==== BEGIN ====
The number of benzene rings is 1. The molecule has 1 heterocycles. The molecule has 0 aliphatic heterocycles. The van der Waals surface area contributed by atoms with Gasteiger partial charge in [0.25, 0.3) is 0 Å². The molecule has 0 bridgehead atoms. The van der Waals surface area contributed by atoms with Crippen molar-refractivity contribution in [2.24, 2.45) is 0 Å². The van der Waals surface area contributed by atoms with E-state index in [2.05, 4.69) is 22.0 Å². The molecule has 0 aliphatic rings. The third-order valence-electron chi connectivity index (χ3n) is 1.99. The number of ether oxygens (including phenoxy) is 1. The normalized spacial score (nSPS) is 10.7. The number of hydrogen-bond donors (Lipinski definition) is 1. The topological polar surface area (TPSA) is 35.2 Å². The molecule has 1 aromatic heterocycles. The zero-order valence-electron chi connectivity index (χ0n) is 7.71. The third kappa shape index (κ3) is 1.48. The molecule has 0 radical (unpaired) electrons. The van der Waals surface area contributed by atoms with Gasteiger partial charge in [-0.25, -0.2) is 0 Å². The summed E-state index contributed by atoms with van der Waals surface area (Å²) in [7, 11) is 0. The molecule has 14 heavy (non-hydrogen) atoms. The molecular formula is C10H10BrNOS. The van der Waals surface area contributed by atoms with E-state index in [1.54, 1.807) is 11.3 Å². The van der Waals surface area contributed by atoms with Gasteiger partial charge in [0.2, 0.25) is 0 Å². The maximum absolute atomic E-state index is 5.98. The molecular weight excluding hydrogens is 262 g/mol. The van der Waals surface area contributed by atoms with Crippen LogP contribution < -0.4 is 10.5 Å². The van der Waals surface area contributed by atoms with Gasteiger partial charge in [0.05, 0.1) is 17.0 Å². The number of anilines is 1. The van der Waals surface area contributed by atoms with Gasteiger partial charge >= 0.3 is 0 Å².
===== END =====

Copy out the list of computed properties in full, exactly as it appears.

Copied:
The number of benzene rings is 1. The molecule has 1 heterocycles. The molecule has 0 aliphatic heterocycles. The van der Waals surface area contributed by atoms with Gasteiger partial charge in [0.25, 0.3) is 0 Å². The molecule has 0 bridgehead atoms. The van der Waals surface area contributed by atoms with Crippen molar-refractivity contribution in [2.24, 2.45) is 0 Å². The van der Waals surface area contributed by atoms with E-state index in [2.05, 4.69) is 22.0 Å². The molecule has 0 aliphatic rings. The third-order valence-electron chi connectivity index (χ3n) is 1.99. The number of ether oxygens (including phenoxy) is 1. The normalized spacial score (nSPS) is 10.7. The number of hydrogen-bond donors (Lipinski definition) is 1. The topological polar surface area (TPSA) is 35.2 Å². The molecule has 1 aromatic heterocycles. The zero-order valence-electron chi connectivity index (χ0n) is 7.71. The third kappa shape index (κ3) is 1.48. The molecule has 0 radical (unpaired) electrons. The van der Waals surface area contributed by atoms with Gasteiger partial charge in [-0.25, -0.2) is 0 Å². The summed E-state index contributed by atoms with van der Waals surface area (Å²) in [7, 11) is 0. The molecule has 14 heavy (non-hydrogen) atoms. The molecular formula is C10H10BrNOS. The van der Waals surface area contributed by atoms with E-state index in [1.54, 1.807) is 11.3 Å². The van der Waals surface area contributed by atoms with Gasteiger partial charge in [0.2, 0.25) is 0 Å². The maximum absolute atomic E-state index is 5.98. The molecular weight excluding hydrogens is 262 g/mol. The van der Waals surface area contributed by atoms with Crippen LogP contribution < -0.4 is 10.5 Å². The van der Waals surface area contributed by atoms with Gasteiger partial charge in [0.05, 0.1) is 17.0 Å². The number of anilines is 1. The van der Waals surface area contributed by atoms with Gasteiger partial charge >= 0.3 is 0 Å².